The feat will be possible thanks to a new partnership between the Airbus Perlan Mission II, a zero-emission glider designed to fly up to 90,000 feet (27.4km), and Thales.
The French multinational will install its FlytLink satellite communications system on the Perlan II, enabling a live stream with real-time data and audio from pilots as it conducts climate, atmospheric and aeronautical research at extreme high altitudes.
The Perlan Project is an international team of scientists, engineers, and aviators. The group has already set world aviation altitude records in the experimental glider, flying above 76,000 feet (23.2km) in 2018.
Applications of the group’s research include informing more accurate climate change models, developing fuel-efficient or zero-emission aviation, and even demonstrating the feasibility of using energy efficient winged aircraft on Mars.
Soaring too high to use ground-based communications, the Perlan II will be fitted with the FlytLink Thales Iridium Certus based satellite communications (satcom) system, which will provide coverage at all points around the world. Its resilience, high dependability and low size, weight and power make it adaptable to any aircraft, including gliders such as Perlan.
The system will enable a live feed for Stem students, researchers and aviation enthusiasts around the world while the aircraft is in flight.
Ed Warnock, CEO of the Perlan Project, said: “By exploring the stratosphere in an airborne research vehicle that creates zero pollution, we hope to unlock discoveries never possible before. Through this exciting partnership with Thales, we also look forward to inspiring new generations of scientists, engineers and pilots in environmentally conscious aviation.”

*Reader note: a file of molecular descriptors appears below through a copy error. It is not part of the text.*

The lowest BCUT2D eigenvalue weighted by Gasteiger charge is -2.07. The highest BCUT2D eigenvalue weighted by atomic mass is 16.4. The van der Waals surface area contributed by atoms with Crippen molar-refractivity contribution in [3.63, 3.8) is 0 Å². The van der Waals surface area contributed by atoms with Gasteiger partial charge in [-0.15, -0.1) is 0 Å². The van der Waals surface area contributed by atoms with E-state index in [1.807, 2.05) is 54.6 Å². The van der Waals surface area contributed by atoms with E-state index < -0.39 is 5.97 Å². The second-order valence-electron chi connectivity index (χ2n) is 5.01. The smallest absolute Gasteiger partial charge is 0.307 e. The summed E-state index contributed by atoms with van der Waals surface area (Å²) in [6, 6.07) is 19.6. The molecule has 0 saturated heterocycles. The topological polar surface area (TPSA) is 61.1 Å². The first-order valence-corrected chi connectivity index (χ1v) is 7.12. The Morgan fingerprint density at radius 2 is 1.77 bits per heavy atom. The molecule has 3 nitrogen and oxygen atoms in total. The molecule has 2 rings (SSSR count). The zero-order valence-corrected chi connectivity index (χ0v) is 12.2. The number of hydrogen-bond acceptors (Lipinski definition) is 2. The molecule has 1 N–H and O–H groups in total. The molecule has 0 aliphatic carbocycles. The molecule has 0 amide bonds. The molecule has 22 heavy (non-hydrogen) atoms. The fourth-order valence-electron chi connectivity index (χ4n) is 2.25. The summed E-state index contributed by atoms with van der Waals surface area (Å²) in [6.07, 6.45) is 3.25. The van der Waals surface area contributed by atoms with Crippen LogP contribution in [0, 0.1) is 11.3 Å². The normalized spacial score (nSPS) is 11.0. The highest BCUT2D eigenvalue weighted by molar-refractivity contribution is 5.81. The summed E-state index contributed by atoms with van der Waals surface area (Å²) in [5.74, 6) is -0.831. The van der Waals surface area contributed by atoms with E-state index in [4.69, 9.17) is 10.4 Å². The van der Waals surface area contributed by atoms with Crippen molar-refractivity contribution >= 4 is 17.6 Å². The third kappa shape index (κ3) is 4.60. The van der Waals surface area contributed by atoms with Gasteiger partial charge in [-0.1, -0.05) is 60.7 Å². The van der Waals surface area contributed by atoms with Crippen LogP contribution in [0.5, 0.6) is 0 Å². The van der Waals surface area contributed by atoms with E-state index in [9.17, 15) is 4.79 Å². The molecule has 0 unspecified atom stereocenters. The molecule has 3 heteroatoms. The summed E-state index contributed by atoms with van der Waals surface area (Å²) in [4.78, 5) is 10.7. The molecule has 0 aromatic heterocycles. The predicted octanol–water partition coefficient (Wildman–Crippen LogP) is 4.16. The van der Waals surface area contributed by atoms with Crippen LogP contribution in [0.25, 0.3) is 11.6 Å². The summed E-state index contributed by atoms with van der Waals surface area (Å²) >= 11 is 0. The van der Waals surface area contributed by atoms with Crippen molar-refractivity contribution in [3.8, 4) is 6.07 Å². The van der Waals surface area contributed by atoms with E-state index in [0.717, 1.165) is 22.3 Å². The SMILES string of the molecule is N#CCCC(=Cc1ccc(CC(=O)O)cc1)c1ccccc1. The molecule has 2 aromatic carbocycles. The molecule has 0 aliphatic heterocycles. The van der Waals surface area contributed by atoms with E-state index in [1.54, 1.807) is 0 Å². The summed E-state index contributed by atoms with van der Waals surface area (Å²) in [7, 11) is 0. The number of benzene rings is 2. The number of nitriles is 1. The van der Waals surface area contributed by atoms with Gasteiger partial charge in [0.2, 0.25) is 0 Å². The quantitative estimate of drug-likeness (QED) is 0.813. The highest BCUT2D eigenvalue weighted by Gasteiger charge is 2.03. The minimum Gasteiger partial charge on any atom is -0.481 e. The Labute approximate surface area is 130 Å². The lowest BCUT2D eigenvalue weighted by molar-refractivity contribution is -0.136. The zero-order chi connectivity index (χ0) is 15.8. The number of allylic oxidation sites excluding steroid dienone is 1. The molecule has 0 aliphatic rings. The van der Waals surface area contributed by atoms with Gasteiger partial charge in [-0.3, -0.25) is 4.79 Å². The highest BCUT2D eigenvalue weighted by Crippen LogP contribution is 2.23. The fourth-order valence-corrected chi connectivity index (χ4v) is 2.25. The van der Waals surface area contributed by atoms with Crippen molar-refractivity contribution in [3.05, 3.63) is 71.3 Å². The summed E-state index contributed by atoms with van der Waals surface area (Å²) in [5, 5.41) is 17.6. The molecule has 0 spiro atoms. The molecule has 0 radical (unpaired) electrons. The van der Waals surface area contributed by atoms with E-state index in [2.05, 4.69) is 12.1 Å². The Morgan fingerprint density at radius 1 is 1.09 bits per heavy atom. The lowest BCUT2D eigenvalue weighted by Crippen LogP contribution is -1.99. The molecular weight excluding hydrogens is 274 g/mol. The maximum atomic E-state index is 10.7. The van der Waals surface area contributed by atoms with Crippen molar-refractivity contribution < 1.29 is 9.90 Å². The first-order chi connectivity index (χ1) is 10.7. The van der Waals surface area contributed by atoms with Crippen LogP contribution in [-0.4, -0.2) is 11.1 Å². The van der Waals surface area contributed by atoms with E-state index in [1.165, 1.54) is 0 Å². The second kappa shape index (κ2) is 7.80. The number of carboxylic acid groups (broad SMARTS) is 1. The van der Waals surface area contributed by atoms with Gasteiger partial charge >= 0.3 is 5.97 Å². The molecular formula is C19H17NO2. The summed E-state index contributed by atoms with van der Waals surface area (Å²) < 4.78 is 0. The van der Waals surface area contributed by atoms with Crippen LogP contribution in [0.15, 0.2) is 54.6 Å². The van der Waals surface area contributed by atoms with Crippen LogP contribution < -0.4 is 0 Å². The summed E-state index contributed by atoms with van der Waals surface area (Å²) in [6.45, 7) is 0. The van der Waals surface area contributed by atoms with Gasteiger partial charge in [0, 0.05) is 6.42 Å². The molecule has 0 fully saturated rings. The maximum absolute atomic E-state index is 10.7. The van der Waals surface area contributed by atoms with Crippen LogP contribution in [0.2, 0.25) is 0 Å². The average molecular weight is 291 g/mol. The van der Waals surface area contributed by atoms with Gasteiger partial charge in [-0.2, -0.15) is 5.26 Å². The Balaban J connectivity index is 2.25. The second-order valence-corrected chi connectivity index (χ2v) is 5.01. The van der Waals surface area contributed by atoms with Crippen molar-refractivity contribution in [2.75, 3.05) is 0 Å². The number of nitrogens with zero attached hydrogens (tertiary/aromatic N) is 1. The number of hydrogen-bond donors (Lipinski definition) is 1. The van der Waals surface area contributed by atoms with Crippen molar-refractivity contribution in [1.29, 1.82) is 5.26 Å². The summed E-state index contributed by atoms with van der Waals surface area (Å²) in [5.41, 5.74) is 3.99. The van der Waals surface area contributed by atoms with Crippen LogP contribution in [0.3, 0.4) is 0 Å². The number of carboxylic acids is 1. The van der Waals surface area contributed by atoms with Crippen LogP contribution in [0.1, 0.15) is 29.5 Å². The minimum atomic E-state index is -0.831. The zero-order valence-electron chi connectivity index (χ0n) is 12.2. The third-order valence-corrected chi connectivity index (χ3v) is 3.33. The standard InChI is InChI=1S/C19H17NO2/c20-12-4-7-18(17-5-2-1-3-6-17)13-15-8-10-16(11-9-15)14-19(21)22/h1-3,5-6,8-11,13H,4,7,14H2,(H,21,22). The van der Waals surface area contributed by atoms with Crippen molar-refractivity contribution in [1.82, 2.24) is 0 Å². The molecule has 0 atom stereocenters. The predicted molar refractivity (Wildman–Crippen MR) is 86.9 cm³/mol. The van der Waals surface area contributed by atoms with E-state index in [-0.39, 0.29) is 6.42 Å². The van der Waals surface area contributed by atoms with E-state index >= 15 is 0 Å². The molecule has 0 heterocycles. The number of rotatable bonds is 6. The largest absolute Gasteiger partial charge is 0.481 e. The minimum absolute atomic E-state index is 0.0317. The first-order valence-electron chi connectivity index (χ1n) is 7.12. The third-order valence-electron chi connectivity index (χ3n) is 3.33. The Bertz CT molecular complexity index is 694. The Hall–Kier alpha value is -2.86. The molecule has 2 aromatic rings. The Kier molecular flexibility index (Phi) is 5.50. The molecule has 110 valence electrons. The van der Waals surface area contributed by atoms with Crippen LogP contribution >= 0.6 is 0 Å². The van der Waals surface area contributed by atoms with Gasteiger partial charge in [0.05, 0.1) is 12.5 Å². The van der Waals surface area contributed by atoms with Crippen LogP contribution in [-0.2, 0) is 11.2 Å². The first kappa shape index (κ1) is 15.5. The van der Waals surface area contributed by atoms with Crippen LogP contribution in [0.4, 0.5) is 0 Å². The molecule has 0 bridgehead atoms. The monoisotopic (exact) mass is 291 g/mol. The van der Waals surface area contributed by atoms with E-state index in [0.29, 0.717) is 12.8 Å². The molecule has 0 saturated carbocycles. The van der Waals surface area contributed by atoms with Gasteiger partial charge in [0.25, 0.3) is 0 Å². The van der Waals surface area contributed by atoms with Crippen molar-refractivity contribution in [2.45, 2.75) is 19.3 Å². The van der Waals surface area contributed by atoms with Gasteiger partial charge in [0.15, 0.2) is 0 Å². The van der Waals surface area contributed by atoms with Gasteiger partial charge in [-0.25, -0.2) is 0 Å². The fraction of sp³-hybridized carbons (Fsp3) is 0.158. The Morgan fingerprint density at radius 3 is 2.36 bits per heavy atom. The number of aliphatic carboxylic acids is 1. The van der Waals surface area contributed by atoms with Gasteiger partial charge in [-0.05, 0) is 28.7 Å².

“We are delighted to support Airbus Perlan Mission II, because we believe the project aligns with Thales’ own strategies for future, greener aviation and the environment,” said Marc Duval-Destin, vice-president of strategy for Thales’ flight avionics activities.
“We hope that the live stream will encourage a new generation of young people to consider careers in aerospace, science and engineering.”
When Perlan II reaches its next record-breaking target altitude of over 90,000 feet, it will be the highest a winged aircraft has ever flown in level flight. Equipped with cutting edge aviation technology and using spacecraft engineering, its glider wings can fly in less than 3% of normal air density at temperatures of -70ºC, approximating the atmospheric conditions on Mars.
“Our equipment will be in an unpressurised environment,” said Duval-Destin. “This is a great opportunity for us to validate the design and performance of our solution in such extremely non-benign conditions.”
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